Canceled weekly meetings, a barrage of sexual misconduct suits, and employee protests are just some of the problems Google is trying to manage this year, so what on earth is going on?
The seams appear to be unraveling at Google in 2019, but there is a lot of evidence to suggest that the culture at Alphabet’s (NASDAQ: GOOGL) primary subsidiary has been turning sour for quite some time now. This has led to the company’s stock jumping up and down throughout 2019.
Is it possible that the company which once had “Don’t Be Evil” as its unofficial motto for years, could, in fact, be turning into a business with a toxic culture? Let’s explore the evidence.
Culture of mistrust
Google has consistently been considered among the top companies to work for throughout the years, regularly topping charts that include the likes of Big Tech rivals Amazon (NASDAQ: AMZN), Apple (NASDAQ: AAPL), and Microsoft (NASDAQ: MSFT).
Then why are there so many more stories of mistrust and poor employee relations at Google than at these other giants? Aside from a string of sexual harassment suits — which is discussed in the next paragraph — there is a deeper problem of mistrust among staff against upper management. This was made evident earlier in November when it was revealed that Google would no longer hold weekly all-hands meetings amid growing workplace tensions.
CEO Sundar Pichai reportedly sent an email to employees canceling its famous TGIF weekly meetings due to dwindling attendance and a number of leaks of company information to the media by employees. The weekly meeting was a tradition that spanned from the company’s founding. This followed a new summer policy that banned political discussions in the office, with Pichai citing that the company was “genuinely struggling” with employee trust.
A true flashpoint occurred just prior to the cancellation of TGIF, when Google employees in San Francisco staged a protest following the firing of two employees, who had been subject to a 2.5-hour interrogation by management over potential leaks. This was not the first protest at Google in the past year…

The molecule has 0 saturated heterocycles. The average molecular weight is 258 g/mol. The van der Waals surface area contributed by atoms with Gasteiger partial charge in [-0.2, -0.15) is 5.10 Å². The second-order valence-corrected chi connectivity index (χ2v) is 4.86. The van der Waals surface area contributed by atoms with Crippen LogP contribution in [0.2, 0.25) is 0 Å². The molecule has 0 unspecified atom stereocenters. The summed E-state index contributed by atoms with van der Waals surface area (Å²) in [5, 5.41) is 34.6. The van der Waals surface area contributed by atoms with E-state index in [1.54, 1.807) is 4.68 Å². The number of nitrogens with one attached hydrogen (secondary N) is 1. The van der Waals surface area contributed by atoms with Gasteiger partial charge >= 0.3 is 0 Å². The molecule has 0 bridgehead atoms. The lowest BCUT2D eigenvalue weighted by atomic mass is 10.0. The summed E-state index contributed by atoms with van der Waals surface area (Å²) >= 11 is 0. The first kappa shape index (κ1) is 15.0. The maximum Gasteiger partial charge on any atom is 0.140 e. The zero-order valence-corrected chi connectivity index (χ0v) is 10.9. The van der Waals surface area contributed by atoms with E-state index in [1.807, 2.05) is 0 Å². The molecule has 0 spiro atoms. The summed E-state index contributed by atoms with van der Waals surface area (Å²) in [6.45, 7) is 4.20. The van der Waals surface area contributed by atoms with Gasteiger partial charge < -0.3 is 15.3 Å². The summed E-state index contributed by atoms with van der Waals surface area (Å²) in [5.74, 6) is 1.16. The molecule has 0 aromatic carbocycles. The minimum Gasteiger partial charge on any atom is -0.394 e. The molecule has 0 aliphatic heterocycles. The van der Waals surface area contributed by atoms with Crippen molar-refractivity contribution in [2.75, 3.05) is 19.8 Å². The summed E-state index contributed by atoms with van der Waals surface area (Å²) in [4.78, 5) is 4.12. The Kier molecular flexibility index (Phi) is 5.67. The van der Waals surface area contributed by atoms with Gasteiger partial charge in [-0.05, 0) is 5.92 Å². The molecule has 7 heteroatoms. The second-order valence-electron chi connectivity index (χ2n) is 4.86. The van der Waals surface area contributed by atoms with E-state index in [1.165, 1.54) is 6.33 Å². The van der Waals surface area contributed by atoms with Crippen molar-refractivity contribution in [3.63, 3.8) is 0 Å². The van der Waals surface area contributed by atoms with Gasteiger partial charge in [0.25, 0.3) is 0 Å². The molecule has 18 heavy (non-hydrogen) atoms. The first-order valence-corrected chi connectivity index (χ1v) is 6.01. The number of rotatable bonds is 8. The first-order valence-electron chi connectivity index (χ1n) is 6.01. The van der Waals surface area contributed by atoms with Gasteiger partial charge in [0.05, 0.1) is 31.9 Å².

Sexual misconduct and the diversity problem
Last year, a protest was staged by Google employees in protest of a $35 million payout given to former search executive Amit Singhal, who was forced to resign due to sexual assault allegations. This is not the first instance of this at Google, with several incidents reported throughout the past decade, such as the 2014 Andy Rubin case, who it was revealed earlier this year, received a $90 million severance package.
In March of this year, Alphabet’s board of directors was then accused by shareholders of covering up a number of sexual misconduct cases and allowing a culture of sexually predatory behavior to exist in the company.
These lawsuits later culminated in a full-blown investigation against Google executives, leading to Alphabet hiring an outside firm to examine the extent of these sexual misconduct allegations.
Not only must Google contend with this issue, but it also has an issue of not reaching diversity standards. Google’s leadership is 74.5% male and 66.9% white, with little increase in the years since these statistics began recording in 2014, falling below some of its biggest rivals in Big Tech — Apple is 68% male, and under 60% white: not an amazing statistic, but better.
With so many suits ongoing, these issues could drag out over many years for Google, which will have seen its reputation tarnished even further by that point. Alphabet may be the king of cash, but much of that is going to be tied up in legal fees for quite some time.
No more important than sexual misconduct and poor company culture, but antitrust is an issue that can hurt Google the most.
The most concerning investigation by antitrust regulators is an ongoing look into the company’s ‘monopolistic behavior’ by 50 attorneys general in the U.S. The investigation will look at alleged accusations of Google deliberately harming small businesses’ searchability on its search engine.
Though antitrust fines have been minuscule when compared to the wealth which Alphabet possesses, the fines have been growing, and if found guilty, Google could be in for a big shock, especially with so much talk of breaking up Big Tech due to its monopoly.
This culture of mistrust has spilled into the consumer sphere also, as is evidenced in reports that thousands of Fitbit users are considering getting rid of their devices because they don’t trust Google. If consumers begin to start wising up to Google and lose faith in it completely, this will hurt its revenue. Though I do not see this happening any time soon, a large lawsuit from antitrust that depicts Google in an even worse light could prove very damaging to an already fragile image.
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